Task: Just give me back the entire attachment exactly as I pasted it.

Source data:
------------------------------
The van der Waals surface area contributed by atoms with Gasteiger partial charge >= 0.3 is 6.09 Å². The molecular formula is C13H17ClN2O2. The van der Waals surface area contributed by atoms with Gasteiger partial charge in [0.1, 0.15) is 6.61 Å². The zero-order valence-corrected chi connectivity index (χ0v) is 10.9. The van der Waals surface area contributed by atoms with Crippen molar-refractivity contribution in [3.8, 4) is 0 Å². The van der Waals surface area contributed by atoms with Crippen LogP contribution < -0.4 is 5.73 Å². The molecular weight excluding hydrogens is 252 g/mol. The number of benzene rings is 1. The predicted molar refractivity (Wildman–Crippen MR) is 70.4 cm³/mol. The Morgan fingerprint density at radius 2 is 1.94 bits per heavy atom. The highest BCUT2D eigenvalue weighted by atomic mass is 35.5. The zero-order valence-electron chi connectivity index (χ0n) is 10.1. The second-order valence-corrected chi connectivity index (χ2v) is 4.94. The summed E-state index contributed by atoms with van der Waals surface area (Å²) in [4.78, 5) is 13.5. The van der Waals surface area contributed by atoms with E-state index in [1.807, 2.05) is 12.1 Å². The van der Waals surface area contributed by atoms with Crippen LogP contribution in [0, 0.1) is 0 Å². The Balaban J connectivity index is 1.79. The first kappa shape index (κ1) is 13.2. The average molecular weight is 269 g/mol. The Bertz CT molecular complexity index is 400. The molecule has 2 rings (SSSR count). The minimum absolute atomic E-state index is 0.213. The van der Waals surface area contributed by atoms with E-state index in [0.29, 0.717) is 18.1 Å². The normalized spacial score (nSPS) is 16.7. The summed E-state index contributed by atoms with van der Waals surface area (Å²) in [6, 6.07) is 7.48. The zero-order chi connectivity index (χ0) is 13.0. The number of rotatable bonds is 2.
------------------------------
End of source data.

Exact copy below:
The van der Waals surface area contributed by atoms with Gasteiger partial charge >= 0.3 is 6.09 Å². The molecular formula is C13H17ClN2O2. The van der Waals surface area contributed by atoms with Gasteiger partial charge in [0.1, 0.15) is 6.61 Å². The zero-order valence-corrected chi connectivity index (χ0v) is 10.9. The van der Waals surface area contributed by atoms with Crippen molar-refractivity contribution in [3.8, 4) is 0 Å². The van der Waals surface area contributed by atoms with Crippen LogP contribution < -0.4 is 5.73 Å². The molecular weight excluding hydrogens is 252 g/mol. The number of benzene rings is 1. The predicted molar refractivity (Wildman–Crippen MR) is 70.4 cm³/mol. The Morgan fingerprint density at radius 2 is 1.94 bits per heavy atom. The highest BCUT2D eigenvalue weighted by atomic mass is 35.5. The zero-order valence-electron chi connectivity index (χ0n) is 10.1. The second-order valence-corrected chi connectivity index (χ2v) is 4.94. The summed E-state index contributed by atoms with van der Waals surface area (Å²) in [4.78, 5) is 13.5. The van der Waals surface area contributed by atoms with E-state index in [1.807, 2.05) is 12.1 Å². The van der Waals surface area contributed by atoms with Crippen LogP contribution in [0, 0.1) is 0 Å². The Balaban J connectivity index is 1.79. The first kappa shape index (κ1) is 13.2. The average molecular weight is 269 g/mol. The Bertz CT molecular complexity index is 400. The molecule has 2 rings (SSSR count). The minimum absolute atomic E-state index is 0.213. The van der Waals surface area contributed by atoms with E-state index in [0.29, 0.717) is 18.1 Å². The normalized spacial score (nSPS) is 16.7. The summed E-state index contributed by atoms with van der Waals surface area (Å²) in [6, 6.07) is 7.48. The zero-order chi connectivity index (χ0) is 13.0. The number of rotatable bonds is 2.